With the death of Nigel Jenkins, Wales has lost one of its best-known poets, as well as one of its strongest proponents of poetry and the arts. Nigel was a tireless teacher, writer, and activist–and he was also a caring individual who held his family and friends dear.
I had the privilege of teaching a week-long workshop with Nigel several years ago at Ty Newydd in the North of Wales. Our teaching styles were very different–and I was suffering with an acute blood sugar problem that was making even staying awake difficult for me–but that week was one of the best experiences in a poetry workshop that I have ever had. Two of our students, Kim Moore and Manon James, have gone on to distinguish themselves as writers. Nigel made the students read, read read–their own work and the work of other poets in Ty Newydd’s library. He made them revise until they were exhausted. But he was also patient, kind, and helpful in every way imaginable and I have no doubt that all of the students came away feeling that they had experienced a transformation.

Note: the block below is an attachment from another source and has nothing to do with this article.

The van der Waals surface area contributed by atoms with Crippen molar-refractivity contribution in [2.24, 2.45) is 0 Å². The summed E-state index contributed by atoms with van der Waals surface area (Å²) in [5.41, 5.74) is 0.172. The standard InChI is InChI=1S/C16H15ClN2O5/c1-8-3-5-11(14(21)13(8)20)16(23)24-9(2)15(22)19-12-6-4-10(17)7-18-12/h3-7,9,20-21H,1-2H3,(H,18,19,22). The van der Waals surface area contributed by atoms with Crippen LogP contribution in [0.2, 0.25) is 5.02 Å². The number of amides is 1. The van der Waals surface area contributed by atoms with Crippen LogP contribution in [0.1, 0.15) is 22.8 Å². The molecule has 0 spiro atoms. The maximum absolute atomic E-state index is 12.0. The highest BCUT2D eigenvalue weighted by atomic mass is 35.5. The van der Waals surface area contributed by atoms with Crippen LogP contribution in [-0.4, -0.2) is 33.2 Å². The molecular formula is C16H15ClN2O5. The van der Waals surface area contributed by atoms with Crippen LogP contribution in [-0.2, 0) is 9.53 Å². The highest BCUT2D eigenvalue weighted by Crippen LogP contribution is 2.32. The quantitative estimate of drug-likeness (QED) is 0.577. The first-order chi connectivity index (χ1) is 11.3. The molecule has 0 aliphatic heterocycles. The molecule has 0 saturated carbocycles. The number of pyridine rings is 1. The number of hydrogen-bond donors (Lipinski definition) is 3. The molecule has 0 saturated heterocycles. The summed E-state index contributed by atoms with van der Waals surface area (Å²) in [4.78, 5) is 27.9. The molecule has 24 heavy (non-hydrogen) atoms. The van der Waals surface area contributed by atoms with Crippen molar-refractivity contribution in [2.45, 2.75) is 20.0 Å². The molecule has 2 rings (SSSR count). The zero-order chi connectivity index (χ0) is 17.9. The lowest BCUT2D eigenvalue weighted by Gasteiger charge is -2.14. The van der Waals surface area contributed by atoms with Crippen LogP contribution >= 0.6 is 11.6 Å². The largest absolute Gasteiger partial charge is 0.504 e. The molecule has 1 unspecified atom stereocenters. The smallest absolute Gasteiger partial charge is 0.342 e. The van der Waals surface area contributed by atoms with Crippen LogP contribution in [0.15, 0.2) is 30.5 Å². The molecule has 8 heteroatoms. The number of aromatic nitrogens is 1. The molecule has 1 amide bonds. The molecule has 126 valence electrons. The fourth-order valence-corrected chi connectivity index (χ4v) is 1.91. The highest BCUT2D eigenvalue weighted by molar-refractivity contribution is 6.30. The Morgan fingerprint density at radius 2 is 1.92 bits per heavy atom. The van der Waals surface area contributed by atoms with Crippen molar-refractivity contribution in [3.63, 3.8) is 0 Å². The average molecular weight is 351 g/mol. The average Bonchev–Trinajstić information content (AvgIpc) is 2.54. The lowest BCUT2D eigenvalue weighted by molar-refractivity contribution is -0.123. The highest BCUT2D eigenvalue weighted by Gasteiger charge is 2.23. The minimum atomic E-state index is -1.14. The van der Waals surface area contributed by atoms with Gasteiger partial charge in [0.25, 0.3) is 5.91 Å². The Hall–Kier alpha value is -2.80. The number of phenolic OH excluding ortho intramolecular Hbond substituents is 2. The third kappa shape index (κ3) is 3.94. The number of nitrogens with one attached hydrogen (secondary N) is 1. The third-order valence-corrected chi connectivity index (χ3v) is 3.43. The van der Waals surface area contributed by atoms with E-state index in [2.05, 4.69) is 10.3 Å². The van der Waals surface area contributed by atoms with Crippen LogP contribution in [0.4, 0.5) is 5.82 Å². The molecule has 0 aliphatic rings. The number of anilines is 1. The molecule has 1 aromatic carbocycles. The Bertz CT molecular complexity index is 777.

Nigel Jenkins worked in both poetry and prose, and he wrote mostly in English, but his heart was in Wales, and almost all of his writing reflects his abiding loyalty to and support of his country. He leaves two daughters, about whose success he was passionate and who were always on his mind. He also leaves a wide circle of friends, to whom he was unrelentingly generous, without thought for what profits might–or might not–accrue to him as a result of that generosity.
I have long loved the literature, topography, and history of Wales, and Nigel Jenkins embodied the best of that country. I will miss him deeply.